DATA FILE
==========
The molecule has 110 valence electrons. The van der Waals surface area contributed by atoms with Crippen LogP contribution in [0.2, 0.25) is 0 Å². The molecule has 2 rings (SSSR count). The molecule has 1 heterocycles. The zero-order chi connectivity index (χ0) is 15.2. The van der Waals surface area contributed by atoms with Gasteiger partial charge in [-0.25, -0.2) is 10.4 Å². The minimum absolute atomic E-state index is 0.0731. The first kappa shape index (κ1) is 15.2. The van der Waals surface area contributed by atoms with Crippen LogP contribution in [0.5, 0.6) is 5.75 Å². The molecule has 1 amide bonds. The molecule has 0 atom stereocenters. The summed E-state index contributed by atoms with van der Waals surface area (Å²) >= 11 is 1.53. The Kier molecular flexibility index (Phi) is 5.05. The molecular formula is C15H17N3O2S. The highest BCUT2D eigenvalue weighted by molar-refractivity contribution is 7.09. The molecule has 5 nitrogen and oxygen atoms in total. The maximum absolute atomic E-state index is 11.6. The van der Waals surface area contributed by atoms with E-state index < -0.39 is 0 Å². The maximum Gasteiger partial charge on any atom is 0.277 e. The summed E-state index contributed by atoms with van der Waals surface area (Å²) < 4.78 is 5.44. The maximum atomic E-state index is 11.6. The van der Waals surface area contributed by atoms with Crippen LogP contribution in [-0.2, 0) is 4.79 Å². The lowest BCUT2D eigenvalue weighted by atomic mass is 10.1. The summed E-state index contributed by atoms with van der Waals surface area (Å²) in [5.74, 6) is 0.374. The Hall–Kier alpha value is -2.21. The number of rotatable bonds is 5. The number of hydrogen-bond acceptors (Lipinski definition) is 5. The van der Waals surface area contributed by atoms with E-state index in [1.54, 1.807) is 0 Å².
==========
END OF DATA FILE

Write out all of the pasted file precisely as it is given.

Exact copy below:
The molecule has 110 valence electrons. The van der Waals surface area contributed by atoms with Crippen LogP contribution in [0.2, 0.25) is 0 Å². The molecule has 2 rings (SSSR count). The molecule has 1 heterocycles. The zero-order chi connectivity index (χ0) is 15.2. The van der Waals surface area contributed by atoms with Gasteiger partial charge in [-0.25, -0.2) is 10.4 Å². The minimum absolute atomic E-state index is 0.0731. The first kappa shape index (κ1) is 15.2. The van der Waals surface area contributed by atoms with Crippen LogP contribution in [0.5, 0.6) is 5.75 Å². The molecule has 1 amide bonds. The molecule has 0 atom stereocenters. The summed E-state index contributed by atoms with van der Waals surface area (Å²) >= 11 is 1.53. The Kier molecular flexibility index (Phi) is 5.05. The molecular formula is C15H17N3O2S. The highest BCUT2D eigenvalue weighted by molar-refractivity contribution is 7.09. The molecule has 5 nitrogen and oxygen atoms in total. The maximum absolute atomic E-state index is 11.6. The van der Waals surface area contributed by atoms with E-state index < -0.39 is 0 Å². The maximum Gasteiger partial charge on any atom is 0.277 e. The summed E-state index contributed by atoms with van der Waals surface area (Å²) < 4.78 is 5.44. The maximum atomic E-state index is 11.6. The van der Waals surface area contributed by atoms with Crippen LogP contribution in [-0.2, 0) is 4.79 Å². The lowest BCUT2D eigenvalue weighted by atomic mass is 10.1. The summed E-state index contributed by atoms with van der Waals surface area (Å²) in [5.74, 6) is 0.374. The Hall–Kier alpha value is -2.21. The number of rotatable bonds is 5. The number of hydrogen-bond acceptors (Lipinski definition) is 5. The van der Waals surface area contributed by atoms with E-state index in [1.54, 1.807) is 0 Å².